Malala Yousufzai: Recovering Well, Nominated for Nobel Peace Prize

ChelseaAbortion, Women1 Comment

malala.pngWhat happy news! 15-year-old Malala Yousufzai, the Pakistani schoolgirl who was shot in the head by the Taliban last October, has been discharged from a British hospital after undergoing a successful surgery to reconstruct her skull and help her to restore her hearing.

In even more happy news, Yousufzai has been formally nominated for the 2013 Nobel Peace Prize. Her name was put forward by members of the Norwegian parliament because of “her courageous commitment to the right of girls to education.”

On October 6, 2012, Yousufzai was shot in the head and neck in an assassination attempt by Taliban gunmen while returning home on a school bus. Her crime? Daring to suggest that women should be allowed to participate fully in society.

In a video statement released the day of her surgery, Yousufzai attributed her recovery to the many people who have been praying for her and said that God has given her a “new life.” “I want to serve the people. I want every girl, every child, to be educated,” she said. Which is why she has started the Malala Fund for the education and empowerment of girls in Pakistan and around the world.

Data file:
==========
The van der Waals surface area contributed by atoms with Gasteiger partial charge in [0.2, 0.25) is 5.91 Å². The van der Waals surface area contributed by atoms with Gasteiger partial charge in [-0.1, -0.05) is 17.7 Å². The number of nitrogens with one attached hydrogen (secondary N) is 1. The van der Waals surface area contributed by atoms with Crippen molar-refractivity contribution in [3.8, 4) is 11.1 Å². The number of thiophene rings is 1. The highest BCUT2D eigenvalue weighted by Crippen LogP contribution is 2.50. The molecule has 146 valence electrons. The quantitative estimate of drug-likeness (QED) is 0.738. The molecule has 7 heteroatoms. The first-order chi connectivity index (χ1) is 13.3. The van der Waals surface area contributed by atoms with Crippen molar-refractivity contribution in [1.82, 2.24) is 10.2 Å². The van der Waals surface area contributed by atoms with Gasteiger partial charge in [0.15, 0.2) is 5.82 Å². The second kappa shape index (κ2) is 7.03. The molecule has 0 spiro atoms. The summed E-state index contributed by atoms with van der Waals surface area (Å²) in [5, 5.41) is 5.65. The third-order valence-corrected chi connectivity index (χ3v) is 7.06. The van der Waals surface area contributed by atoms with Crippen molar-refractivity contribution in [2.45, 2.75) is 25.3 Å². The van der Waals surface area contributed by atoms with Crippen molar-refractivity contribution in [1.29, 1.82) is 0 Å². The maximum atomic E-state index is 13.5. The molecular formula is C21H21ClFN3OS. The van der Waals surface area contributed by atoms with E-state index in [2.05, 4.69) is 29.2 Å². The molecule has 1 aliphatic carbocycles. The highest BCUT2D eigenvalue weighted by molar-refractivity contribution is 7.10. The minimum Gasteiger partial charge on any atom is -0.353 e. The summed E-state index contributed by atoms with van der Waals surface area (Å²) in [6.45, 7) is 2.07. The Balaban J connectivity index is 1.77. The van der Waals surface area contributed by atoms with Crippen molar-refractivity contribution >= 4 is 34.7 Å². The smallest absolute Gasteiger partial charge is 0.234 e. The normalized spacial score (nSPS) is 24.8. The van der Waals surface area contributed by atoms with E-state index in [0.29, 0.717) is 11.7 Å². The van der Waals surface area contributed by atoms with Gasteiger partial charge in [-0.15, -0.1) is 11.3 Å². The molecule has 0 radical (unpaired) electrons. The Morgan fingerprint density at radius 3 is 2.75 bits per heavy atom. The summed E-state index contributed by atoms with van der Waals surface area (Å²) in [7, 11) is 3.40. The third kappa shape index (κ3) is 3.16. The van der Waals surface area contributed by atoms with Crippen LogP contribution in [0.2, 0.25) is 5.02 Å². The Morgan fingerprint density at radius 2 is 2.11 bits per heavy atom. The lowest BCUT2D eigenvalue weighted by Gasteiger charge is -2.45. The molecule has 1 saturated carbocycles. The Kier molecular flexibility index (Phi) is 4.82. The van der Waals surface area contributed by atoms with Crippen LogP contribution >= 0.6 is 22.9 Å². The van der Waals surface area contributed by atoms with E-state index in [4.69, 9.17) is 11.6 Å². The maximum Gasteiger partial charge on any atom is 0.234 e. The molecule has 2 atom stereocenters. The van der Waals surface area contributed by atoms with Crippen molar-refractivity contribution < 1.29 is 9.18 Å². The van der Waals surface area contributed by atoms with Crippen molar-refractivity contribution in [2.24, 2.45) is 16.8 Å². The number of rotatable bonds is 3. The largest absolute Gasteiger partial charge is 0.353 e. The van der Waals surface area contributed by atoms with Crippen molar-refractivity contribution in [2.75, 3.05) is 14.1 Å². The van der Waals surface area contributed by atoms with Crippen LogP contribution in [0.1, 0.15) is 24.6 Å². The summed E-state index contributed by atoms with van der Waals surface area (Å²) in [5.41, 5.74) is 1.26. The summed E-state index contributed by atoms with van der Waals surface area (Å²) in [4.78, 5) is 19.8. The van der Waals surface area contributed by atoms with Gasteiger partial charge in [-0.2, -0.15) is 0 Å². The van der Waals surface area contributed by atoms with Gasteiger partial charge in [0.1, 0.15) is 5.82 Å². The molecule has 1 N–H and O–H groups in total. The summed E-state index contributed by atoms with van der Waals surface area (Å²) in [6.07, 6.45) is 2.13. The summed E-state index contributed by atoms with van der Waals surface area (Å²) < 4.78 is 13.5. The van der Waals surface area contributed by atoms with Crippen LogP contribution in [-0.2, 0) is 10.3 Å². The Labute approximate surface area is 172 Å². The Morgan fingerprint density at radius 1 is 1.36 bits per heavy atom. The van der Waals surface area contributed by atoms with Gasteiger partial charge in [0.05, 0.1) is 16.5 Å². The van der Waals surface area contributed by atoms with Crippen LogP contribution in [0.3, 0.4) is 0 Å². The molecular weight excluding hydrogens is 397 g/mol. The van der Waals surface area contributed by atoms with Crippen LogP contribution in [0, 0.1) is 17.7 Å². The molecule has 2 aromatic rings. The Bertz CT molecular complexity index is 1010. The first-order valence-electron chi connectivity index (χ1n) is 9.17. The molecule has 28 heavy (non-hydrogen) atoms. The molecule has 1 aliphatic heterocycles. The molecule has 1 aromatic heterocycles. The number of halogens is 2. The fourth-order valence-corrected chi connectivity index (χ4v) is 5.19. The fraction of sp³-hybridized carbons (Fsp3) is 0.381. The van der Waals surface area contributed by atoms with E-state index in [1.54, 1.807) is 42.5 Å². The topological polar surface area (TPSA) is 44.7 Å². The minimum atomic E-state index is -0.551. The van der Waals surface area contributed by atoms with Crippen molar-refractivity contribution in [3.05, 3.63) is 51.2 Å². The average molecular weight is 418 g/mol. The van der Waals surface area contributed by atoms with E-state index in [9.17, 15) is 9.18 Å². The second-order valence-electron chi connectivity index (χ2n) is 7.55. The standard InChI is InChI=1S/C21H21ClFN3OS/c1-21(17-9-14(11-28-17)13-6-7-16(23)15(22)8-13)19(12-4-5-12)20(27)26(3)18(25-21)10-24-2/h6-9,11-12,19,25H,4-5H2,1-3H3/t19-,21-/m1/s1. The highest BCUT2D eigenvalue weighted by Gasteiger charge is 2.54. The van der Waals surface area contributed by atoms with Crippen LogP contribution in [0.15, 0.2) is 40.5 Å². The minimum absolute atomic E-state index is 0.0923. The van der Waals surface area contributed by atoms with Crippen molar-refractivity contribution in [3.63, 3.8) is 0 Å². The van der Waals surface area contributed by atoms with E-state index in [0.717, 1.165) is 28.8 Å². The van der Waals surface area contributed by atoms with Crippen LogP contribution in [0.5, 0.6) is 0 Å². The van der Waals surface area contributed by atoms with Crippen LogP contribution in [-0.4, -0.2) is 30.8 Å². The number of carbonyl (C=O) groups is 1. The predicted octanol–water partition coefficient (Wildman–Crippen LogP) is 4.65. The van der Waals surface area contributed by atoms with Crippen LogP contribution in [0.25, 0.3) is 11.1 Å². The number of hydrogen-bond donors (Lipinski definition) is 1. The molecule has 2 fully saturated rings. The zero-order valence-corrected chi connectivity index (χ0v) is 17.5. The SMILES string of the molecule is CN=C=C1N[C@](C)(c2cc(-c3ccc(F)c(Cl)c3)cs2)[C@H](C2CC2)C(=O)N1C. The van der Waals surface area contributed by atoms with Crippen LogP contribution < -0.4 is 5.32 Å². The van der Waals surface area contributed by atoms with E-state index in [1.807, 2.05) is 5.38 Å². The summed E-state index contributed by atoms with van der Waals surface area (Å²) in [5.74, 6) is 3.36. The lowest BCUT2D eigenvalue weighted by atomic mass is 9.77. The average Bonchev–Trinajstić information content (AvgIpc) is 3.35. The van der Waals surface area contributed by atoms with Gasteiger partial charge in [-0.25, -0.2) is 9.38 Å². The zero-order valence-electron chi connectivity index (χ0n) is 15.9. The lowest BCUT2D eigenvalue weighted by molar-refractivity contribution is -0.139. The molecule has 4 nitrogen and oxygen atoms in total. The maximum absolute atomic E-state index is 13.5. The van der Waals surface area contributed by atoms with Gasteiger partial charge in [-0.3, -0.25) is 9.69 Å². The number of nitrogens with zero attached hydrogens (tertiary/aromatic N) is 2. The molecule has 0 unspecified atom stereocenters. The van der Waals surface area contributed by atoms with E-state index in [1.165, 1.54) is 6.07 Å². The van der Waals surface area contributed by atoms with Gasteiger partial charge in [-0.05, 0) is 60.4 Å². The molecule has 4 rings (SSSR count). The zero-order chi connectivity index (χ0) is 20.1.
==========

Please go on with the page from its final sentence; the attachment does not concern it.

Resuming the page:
American feminists take note: this is what a real “war on women” looks like. Not the supposed threat of limited access to abortion and birth control. In fact, our foremothers in the battle for women’s equality here in the United States — women like Susan B. Anthony and Elizabeth Cady Stanton — abhorred abortion. They considered it a sign (or a symptom, at least) of woman’s oppression and promoted education for women as a way to prevent abortion. In a sad, ironic twist of fate, however, while we now have more women in higher education than ever before, abortion, instead of being more rare, is celebrated as a “right” by modern feminists — often as a means of allowing them further their education.

Malala Yousufzai deserves the Nobel prize, or, at the very least, she’s more deserving of praise among American feminists than, say, the likes of Sandra Fluke — nominated as TIME‘s 2012 “Person of the Year” — who reduce women, once again, to nothing more than “lady parts.”

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